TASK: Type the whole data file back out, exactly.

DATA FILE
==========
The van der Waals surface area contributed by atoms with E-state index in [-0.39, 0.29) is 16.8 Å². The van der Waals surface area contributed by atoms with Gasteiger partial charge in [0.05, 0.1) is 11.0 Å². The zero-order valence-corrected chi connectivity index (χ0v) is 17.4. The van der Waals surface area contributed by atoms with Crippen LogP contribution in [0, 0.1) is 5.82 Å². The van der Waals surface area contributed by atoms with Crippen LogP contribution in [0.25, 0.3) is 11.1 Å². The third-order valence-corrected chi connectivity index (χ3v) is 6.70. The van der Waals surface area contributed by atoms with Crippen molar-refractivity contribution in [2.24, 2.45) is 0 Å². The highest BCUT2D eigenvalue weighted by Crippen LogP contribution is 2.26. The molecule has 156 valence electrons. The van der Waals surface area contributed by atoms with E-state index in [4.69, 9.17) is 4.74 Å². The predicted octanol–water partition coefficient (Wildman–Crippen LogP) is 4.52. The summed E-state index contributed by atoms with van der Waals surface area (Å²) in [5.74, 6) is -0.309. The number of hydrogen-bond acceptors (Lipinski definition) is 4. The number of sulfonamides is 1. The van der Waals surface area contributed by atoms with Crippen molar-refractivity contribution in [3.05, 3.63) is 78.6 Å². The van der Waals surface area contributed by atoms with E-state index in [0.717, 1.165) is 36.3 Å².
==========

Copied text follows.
The van der Waals surface area contributed by atoms with E-state index in [-0.39, 0.29) is 16.8 Å². The van der Waals surface area contributed by atoms with Gasteiger partial charge in [0.05, 0.1) is 11.0 Å². The zero-order valence-corrected chi connectivity index (χ0v) is 17.4. The van der Waals surface area contributed by atoms with Crippen LogP contribution in [0, 0.1) is 5.82 Å². The van der Waals surface area contributed by atoms with Crippen LogP contribution in [0.25, 0.3) is 11.1 Å². The third-order valence-corrected chi connectivity index (χ3v) is 6.70. The van der Waals surface area contributed by atoms with Crippen molar-refractivity contribution in [2.24, 2.45) is 0 Å². The highest BCUT2D eigenvalue weighted by Crippen LogP contribution is 2.26. The molecule has 156 valence electrons. The van der Waals surface area contributed by atoms with E-state index in [4.69, 9.17) is 4.74 Å². The predicted octanol–water partition coefficient (Wildman–Crippen LogP) is 4.52. The summed E-state index contributed by atoms with van der Waals surface area (Å²) in [5.74, 6) is -0.309. The number of hydrogen-bond acceptors (Lipinski definition) is 4. The number of sulfonamides is 1. The van der Waals surface area contributed by atoms with Crippen molar-refractivity contribution in [3.05, 3.63) is 78.6 Å². The van der Waals surface area contributed by atoms with E-state index in [0.717, 1.165) is 36.3 Å².